Bacterial infection makes farmers out of amoebae
In 2011 the Queller-Strassmann lab, then at Rice University, made a startling announcement in Nature Letters. They had been collecting single-celled amoebae of the species Dictyostelium discoideum from the soil in Virginia and Minnesota.
While the laboratory strain of Dicty grazes contentedly on bacteria provided for it by its keepers, roughly a third of the wild strains turned out to be primitive farmers. When food was short, they gathered up bacteria, carried them to new sites and seeded the soil with them.
News of the discovery of the "world's smallest farmer" went viral.
At the time most people assumed that the amoebae were somehow in charge in this relationship. They were, after all, bigger, their spores sometimes contained bacteria, and they ate the bacteria.
Perhaps the farming amoebae had different genes than the non-farming amoebae.
The lab has since moved to Washington University in St. Louis, where David Queller, PhD, is the Spencer T. Olin Professor in Arts & Sciences, and Joan Strassmann, PhD, is the Charles Rebstock Professor of Biology, also in Arts & Sciences.
Now in the August 24 issue of Proceedings of the National Academy of Sciences, joined by postdoctoral research associate Susanne DiSalvo, PhD, they reveal that things are a bit more complicated than first thought.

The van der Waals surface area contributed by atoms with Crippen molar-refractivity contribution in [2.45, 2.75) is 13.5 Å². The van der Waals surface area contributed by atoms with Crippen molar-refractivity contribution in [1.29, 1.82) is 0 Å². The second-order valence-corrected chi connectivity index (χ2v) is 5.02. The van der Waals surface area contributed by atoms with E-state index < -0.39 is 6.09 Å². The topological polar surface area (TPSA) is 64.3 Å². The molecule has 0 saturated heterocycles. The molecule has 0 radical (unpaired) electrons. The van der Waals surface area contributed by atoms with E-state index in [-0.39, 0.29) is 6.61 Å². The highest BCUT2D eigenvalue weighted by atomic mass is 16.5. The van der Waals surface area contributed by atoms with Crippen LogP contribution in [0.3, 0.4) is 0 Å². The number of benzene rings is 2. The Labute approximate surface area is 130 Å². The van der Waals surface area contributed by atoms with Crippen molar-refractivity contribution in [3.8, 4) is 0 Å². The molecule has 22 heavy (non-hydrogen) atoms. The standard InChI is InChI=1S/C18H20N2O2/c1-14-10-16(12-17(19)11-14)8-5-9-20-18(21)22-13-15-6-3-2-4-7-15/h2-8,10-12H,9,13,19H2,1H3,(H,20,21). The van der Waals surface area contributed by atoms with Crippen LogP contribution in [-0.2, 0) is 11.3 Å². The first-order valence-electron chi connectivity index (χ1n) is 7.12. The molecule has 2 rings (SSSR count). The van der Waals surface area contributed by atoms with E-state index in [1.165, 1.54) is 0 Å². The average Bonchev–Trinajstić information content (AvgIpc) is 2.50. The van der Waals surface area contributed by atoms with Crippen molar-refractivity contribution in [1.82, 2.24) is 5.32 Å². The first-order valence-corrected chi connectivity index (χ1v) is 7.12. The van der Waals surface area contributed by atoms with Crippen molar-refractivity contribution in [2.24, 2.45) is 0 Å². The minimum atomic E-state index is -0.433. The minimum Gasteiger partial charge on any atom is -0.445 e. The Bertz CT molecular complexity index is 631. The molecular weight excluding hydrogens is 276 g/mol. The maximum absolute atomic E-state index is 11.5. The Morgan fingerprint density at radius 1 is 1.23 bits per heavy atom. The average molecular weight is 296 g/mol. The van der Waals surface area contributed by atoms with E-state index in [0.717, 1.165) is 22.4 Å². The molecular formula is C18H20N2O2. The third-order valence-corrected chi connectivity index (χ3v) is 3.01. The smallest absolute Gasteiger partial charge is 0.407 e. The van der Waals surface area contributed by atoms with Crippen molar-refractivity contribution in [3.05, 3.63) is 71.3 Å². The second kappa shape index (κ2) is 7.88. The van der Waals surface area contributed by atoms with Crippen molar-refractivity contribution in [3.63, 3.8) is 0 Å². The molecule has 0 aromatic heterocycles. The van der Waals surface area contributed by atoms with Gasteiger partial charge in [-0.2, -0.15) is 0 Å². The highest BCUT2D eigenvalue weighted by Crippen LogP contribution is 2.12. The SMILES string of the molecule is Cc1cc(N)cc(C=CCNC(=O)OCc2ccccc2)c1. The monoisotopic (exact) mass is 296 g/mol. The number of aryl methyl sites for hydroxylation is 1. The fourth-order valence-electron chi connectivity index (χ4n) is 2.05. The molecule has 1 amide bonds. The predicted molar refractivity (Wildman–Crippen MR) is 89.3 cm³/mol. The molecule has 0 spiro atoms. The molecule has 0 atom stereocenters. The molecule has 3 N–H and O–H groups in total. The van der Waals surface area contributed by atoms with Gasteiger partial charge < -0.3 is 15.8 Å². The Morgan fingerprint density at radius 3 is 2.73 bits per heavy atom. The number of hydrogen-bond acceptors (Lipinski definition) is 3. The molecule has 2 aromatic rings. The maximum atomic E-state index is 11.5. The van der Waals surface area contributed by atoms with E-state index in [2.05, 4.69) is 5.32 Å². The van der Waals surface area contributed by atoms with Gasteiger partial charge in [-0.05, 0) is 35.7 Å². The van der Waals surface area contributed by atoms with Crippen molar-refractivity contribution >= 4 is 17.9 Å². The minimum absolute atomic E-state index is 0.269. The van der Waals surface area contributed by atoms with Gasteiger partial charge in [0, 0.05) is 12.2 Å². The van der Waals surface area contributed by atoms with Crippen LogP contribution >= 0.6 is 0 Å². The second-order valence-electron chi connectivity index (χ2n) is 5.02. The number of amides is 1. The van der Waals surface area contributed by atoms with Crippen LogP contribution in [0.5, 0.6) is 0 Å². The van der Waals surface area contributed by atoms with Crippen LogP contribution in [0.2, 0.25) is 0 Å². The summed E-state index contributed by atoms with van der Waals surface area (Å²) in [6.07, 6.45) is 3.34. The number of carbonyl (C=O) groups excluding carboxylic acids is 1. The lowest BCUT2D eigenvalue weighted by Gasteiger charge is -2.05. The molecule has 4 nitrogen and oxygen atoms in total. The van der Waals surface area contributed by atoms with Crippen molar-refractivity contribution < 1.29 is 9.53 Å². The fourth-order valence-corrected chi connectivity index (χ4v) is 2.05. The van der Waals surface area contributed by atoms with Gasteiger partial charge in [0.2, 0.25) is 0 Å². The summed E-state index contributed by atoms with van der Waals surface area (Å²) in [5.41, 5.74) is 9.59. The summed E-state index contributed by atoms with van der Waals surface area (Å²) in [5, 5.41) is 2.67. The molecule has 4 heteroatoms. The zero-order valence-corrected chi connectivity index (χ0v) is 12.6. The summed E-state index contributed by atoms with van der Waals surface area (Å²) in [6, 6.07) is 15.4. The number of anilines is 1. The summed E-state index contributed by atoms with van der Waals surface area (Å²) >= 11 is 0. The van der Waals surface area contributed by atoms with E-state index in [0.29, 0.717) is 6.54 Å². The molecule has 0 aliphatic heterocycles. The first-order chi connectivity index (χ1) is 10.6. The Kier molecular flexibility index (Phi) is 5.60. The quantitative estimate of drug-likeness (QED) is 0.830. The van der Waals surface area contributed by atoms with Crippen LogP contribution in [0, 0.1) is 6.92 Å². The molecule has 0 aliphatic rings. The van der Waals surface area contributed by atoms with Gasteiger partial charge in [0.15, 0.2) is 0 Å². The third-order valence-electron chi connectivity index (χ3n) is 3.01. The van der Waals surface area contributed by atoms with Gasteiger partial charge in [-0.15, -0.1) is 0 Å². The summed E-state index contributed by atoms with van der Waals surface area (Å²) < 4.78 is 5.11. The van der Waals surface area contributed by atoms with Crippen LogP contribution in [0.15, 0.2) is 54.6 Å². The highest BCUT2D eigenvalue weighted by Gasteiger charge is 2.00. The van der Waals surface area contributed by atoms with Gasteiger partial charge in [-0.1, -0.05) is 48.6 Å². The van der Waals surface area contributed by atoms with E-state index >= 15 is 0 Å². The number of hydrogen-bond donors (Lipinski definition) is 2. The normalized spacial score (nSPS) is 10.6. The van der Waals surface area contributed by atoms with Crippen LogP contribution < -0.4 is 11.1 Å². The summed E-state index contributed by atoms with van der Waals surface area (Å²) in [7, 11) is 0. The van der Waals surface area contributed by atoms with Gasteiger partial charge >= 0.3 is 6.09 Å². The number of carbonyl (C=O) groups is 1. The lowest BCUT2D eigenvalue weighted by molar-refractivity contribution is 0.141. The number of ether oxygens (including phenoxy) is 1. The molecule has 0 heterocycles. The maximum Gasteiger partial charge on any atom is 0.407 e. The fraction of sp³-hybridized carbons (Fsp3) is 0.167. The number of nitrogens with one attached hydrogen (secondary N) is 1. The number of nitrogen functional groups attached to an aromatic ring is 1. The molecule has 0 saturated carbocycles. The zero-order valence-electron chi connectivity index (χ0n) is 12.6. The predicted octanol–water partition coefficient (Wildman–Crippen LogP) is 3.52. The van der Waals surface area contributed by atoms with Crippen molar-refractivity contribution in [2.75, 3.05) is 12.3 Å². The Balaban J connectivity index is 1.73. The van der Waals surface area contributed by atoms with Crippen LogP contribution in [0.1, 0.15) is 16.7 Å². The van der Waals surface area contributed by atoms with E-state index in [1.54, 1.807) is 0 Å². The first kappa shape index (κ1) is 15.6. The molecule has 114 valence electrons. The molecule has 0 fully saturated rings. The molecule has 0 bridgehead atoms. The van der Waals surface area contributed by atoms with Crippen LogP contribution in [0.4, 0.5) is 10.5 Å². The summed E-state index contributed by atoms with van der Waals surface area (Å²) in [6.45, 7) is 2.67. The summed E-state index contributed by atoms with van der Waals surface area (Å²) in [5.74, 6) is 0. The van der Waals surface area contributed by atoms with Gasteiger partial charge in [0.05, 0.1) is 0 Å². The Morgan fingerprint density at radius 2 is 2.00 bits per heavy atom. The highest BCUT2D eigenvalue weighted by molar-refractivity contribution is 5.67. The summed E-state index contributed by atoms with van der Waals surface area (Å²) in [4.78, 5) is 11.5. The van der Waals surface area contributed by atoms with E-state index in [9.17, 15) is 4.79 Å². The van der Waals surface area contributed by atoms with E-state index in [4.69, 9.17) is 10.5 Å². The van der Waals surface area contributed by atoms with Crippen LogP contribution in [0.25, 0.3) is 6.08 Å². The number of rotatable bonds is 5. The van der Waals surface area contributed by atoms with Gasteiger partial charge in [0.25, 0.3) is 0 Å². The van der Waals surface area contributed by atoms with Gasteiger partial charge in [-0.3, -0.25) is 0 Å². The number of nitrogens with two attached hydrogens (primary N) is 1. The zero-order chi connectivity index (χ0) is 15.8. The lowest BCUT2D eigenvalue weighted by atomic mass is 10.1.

Bacteria, not amoebae, may be in charge; but not the bacteria the amoebae are farming. There is a third member of this symbiotic relationship.
Surveying the bacteria found in association with their stable farmer clones, they found both both edible and inedible bacterial species, but the assemblage always included bacteria of the Burkholderia genus. This was intriguing because amoeba raised on a lawn of Burkholderia die; this is not a genus of bacteria they find edible.
Investigating further, the scientists soon learned that when they infected nonfarmer amoebae with Burkholderia, the bacteria were transformed into farmers. Once infected, they began to pick up and carry bacterial passengers, such as the food bacteria Klebsiella pneumoniae.
And if farmer strains of amoebae were treated with antibiotics that killed the Burkholderia bacteria, they reverted to the non-farming type and no longer picked up or carried food bacteria.
The scientists concluded that Burkholderia have both pathogenic and beneficial properties; pathogenic ones that facilitate infection and beneficial ones that promote the maintenance of a relationship once established.
Symbiosis apparently benefits all three partners. Dicty that carry edible bacteria are better able to survive starving times; and bacteria that hitchhike on Dicty are dispersed more widely. Dicty sometimes eat the edible bacteria, but the Burkholderia sometimes eat the Dicty.
"Now we know that Burkholderia are the drivers," said DiSalvo, "likely to benefit by exploiting new terrain and sometimes harming their vehicle in the process."